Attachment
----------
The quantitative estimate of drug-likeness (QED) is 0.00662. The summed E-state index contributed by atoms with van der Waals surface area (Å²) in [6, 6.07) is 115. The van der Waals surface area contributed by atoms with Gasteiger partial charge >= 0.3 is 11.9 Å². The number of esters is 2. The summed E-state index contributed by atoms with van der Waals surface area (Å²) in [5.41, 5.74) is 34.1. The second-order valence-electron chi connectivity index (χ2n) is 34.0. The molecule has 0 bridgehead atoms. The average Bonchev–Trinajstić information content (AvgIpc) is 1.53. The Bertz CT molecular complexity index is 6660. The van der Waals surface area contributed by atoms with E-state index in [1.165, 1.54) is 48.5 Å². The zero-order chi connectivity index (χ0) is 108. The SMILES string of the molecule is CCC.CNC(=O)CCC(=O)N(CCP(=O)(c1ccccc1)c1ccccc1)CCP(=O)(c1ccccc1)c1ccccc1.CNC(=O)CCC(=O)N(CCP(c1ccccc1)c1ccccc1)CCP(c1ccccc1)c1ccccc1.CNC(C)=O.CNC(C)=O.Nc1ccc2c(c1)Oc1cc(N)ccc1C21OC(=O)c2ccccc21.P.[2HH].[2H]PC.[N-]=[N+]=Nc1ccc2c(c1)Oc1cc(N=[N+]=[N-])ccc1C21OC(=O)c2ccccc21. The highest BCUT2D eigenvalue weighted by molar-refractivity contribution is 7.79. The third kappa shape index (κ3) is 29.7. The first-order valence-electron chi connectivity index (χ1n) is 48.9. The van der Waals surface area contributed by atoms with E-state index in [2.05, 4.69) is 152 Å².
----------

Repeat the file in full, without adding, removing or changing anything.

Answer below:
The quantitative estimate of drug-likeness (QED) is 0.00662. The summed E-state index contributed by atoms with van der Waals surface area (Å²) in [6, 6.07) is 115. The van der Waals surface area contributed by atoms with Gasteiger partial charge >= 0.3 is 11.9 Å². The number of esters is 2. The summed E-state index contributed by atoms with van der Waals surface area (Å²) in [5.41, 5.74) is 34.1. The second-order valence-electron chi connectivity index (χ2n) is 34.0. The molecule has 0 bridgehead atoms. The average Bonchev–Trinajstić information content (AvgIpc) is 1.53. The Bertz CT molecular complexity index is 6660. The van der Waals surface area contributed by atoms with E-state index in [1.165, 1.54) is 48.5 Å². The zero-order chi connectivity index (χ0) is 108. The SMILES string of the molecule is CCC.CNC(=O)CCC(=O)N(CCP(=O)(c1ccccc1)c1ccccc1)CCP(=O)(c1ccccc1)c1ccccc1.CNC(=O)CCC(=O)N(CCP(c1ccccc1)c1ccccc1)CCP(c1ccccc1)c1ccccc1.CNC(C)=O.CNC(C)=O.Nc1ccc2c(c1)Oc1cc(N)ccc1C21OC(=O)c2ccccc21.P.[2HH].[2H]PC.[N-]=[N+]=Nc1ccc2c(c1)Oc1cc(N=[N+]=[N-])ccc1C21OC(=O)c2ccccc21. The highest BCUT2D eigenvalue weighted by molar-refractivity contribution is 7.79. The third kappa shape index (κ3) is 29.7. The first-order valence-electron chi connectivity index (χ1n) is 48.9. The van der Waals surface area contributed by atoms with E-state index in [2.05, 4.69) is 152 Å².